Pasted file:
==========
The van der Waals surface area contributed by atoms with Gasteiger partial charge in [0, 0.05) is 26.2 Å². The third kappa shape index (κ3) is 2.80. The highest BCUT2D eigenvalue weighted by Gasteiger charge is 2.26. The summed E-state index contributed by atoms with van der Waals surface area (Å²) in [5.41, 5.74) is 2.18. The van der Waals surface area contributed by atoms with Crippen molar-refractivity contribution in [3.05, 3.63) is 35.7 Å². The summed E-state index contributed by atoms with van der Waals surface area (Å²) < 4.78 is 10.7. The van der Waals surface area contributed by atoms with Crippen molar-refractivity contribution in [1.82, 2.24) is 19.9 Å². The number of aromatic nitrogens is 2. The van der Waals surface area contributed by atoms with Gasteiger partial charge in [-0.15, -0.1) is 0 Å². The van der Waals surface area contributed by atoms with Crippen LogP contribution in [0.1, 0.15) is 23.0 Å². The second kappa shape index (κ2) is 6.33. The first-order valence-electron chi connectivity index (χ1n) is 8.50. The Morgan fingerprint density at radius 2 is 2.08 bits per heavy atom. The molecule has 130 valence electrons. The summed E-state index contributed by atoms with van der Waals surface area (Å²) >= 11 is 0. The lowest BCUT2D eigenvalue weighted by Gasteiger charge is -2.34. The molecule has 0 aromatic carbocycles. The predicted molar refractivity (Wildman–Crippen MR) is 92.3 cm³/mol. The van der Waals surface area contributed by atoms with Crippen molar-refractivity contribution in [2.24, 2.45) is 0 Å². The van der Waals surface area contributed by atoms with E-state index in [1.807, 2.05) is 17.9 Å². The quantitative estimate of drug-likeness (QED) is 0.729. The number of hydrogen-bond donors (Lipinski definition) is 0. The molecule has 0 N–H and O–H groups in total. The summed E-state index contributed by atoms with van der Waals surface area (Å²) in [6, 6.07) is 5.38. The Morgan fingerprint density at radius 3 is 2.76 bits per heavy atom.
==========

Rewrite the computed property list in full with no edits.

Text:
The van der Waals surface area contributed by atoms with Gasteiger partial charge in [0, 0.05) is 26.2 Å². The third kappa shape index (κ3) is 2.80. The highest BCUT2D eigenvalue weighted by Gasteiger charge is 2.26. The summed E-state index contributed by atoms with van der Waals surface area (Å²) in [5.41, 5.74) is 2.18. The van der Waals surface area contributed by atoms with Crippen molar-refractivity contribution in [3.05, 3.63) is 35.7 Å². The summed E-state index contributed by atoms with van der Waals surface area (Å²) < 4.78 is 10.7. The van der Waals surface area contributed by atoms with Crippen molar-refractivity contribution in [1.82, 2.24) is 19.9 Å². The number of aromatic nitrogens is 2. The van der Waals surface area contributed by atoms with Gasteiger partial charge in [-0.15, -0.1) is 0 Å². The van der Waals surface area contributed by atoms with Crippen LogP contribution in [0.1, 0.15) is 23.0 Å². The second kappa shape index (κ2) is 6.33. The first-order valence-electron chi connectivity index (χ1n) is 8.50. The Morgan fingerprint density at radius 2 is 2.08 bits per heavy atom. The molecule has 130 valence electrons. The summed E-state index contributed by atoms with van der Waals surface area (Å²) >= 11 is 0. The lowest BCUT2D eigenvalue weighted by Gasteiger charge is -2.34. The molecule has 0 aromatic carbocycles. The predicted molar refractivity (Wildman–Crippen MR) is 92.3 cm³/mol. The van der Waals surface area contributed by atoms with Crippen molar-refractivity contribution in [2.24, 2.45) is 0 Å². The van der Waals surface area contributed by atoms with E-state index in [1.807, 2.05) is 17.9 Å². The quantitative estimate of drug-likeness (QED) is 0.729. The number of hydrogen-bond donors (Lipinski definition) is 0. The molecule has 0 N–H and O–H groups in total. The summed E-state index contributed by atoms with van der Waals surface area (Å²) in [6, 6.07) is 5.38. The Morgan fingerprint density at radius 3 is 2.76 bits per heavy atom.